Archaeologists discover golden mummy in Egyptian city of the dead
We use your sign-up to provide content in ways you’ve consented to and to improve our understanding of you. This may include adverts from us and 3rd parties based on our understanding. You can unsubscribe at any time. More info
Statues of wealthy priests, officials, servants and two sarcophagi were also found in underground tombs at a newly excavated site in Saqqara, south of Cairo. Discovery team leader Zahi Hawass, Egypt’s former antiquities minister, said “12 beautifully carved statues” were among the precious artefacts.
But he was most excited by two burial shafts, one of which contained what could be the most complete mummy found in the country.
Mr Hawass said yesterday: “The most important tomb belongs to Khnumdjedef, an inspector of the officials, a supervisor of the nobles and a priest in the pyramid complex of Unas, the last king of the fifth dynasty.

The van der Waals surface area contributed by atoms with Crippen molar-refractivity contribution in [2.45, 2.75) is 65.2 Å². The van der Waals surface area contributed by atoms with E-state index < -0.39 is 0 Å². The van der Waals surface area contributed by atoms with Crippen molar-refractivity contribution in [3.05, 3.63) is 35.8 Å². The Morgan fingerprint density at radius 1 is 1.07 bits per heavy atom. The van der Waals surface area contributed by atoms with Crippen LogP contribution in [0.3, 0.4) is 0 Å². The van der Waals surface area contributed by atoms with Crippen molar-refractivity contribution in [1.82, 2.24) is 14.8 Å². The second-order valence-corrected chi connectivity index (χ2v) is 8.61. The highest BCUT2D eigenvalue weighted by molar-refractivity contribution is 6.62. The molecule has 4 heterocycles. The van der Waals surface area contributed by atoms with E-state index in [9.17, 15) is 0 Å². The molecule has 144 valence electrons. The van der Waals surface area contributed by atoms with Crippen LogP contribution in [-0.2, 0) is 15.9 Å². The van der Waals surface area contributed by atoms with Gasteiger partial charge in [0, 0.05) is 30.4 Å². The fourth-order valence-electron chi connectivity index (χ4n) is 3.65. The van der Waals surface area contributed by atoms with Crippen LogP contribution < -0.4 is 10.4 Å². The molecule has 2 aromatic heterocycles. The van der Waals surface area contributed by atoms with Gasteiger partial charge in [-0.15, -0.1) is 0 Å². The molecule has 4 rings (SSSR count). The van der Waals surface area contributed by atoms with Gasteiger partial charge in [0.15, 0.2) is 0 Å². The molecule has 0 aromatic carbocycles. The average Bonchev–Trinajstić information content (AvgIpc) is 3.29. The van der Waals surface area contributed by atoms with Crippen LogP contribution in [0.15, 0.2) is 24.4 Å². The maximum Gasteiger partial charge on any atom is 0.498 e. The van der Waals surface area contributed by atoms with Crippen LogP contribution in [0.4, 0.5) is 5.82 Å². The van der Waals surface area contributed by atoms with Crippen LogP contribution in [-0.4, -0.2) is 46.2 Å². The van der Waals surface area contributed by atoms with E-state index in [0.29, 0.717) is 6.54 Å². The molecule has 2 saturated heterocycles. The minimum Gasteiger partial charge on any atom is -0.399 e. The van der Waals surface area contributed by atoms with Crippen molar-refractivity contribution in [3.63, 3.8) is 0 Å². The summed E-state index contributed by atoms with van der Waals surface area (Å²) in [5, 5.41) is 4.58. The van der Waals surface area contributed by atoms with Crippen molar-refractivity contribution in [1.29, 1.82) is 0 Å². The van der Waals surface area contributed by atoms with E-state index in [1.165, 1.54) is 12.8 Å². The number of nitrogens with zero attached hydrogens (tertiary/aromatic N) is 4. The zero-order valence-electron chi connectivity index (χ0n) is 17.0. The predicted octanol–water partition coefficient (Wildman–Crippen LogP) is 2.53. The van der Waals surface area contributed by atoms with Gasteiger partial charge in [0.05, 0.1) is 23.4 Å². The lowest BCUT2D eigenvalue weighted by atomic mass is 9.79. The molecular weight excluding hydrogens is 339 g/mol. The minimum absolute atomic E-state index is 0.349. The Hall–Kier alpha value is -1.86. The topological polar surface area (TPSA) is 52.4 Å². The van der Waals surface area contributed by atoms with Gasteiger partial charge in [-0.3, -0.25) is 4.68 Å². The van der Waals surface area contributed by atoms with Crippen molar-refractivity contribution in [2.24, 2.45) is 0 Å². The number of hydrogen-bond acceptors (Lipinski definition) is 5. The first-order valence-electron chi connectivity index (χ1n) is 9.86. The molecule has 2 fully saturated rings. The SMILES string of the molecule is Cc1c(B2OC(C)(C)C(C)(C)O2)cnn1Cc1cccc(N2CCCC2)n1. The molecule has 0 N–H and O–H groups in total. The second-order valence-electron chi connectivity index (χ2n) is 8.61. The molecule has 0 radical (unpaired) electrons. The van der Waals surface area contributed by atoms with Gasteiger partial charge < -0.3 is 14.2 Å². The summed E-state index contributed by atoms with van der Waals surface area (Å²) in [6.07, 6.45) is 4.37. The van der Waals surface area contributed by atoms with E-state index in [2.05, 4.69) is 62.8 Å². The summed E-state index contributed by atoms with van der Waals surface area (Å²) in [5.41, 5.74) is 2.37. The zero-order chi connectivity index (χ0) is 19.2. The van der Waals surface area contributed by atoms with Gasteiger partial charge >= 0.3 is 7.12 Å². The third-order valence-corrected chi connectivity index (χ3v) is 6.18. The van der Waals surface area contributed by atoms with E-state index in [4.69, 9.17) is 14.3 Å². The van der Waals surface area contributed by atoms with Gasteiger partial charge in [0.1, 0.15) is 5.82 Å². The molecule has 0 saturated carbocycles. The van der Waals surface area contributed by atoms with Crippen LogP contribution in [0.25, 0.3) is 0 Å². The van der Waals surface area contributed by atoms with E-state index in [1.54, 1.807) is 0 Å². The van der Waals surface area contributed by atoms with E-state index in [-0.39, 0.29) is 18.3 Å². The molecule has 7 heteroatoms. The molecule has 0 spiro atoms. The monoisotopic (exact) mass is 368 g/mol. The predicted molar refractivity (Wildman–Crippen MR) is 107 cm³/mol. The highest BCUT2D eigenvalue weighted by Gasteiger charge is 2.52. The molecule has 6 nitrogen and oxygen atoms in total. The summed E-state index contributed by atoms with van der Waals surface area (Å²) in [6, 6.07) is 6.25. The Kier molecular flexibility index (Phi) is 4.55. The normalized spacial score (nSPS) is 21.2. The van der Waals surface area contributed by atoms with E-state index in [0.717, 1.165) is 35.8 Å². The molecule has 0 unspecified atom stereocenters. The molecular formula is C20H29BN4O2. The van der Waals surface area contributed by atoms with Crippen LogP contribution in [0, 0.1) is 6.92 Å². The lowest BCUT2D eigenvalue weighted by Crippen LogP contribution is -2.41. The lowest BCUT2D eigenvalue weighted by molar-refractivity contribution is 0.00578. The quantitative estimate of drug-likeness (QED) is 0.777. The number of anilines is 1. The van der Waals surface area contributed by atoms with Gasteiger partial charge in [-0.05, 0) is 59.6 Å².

“The second largest belonged to Meri, who held many important titles such as keeper of the secrets and assistant of the great leader of the palace.” Another burial at the site featured statues of individuals, including two couples.
The main highlight was a 49 feet burial shaft with a large limestone sarcophagus at the bottom. Mr Hawass said: “I put my head inside the sarcophagus. There was a beautiful mummy of a man covered in layers of gold.
“It may be the oldest and most complete mummy found in Egypt to date.”
Another sarcophagus included a mummy of a man called Fetek.
Egypt’s ministry of tourism and antiquities said the artefacts, found under an ancient stone enclosure near the Saqqara pyramids, dated from 2500 to 2100BC.
The Saqqara site, part of a sprawling necropolis at Egypt’s ancient capital of Memphis, includes the famed Giza pyramids.
The Memphis ruins were designated a Unesco World Heritage site in the 1970s.
Yesterday’s announcement was the latest in a series of new discoveries announced in Egypt in recent days. Dozens of burial sites from the New Kingdom era and ruins of an ancient Roman city were found near the southern city of Luxor.
On Tuesday, Cairo University scientists said CT scans revealed previously unknown facts about a teenage boy from about 300BC.
Intricate details of amulets inserted inside his mummified body and the type of burial he received showed he had high social status.
Source: Read Full Article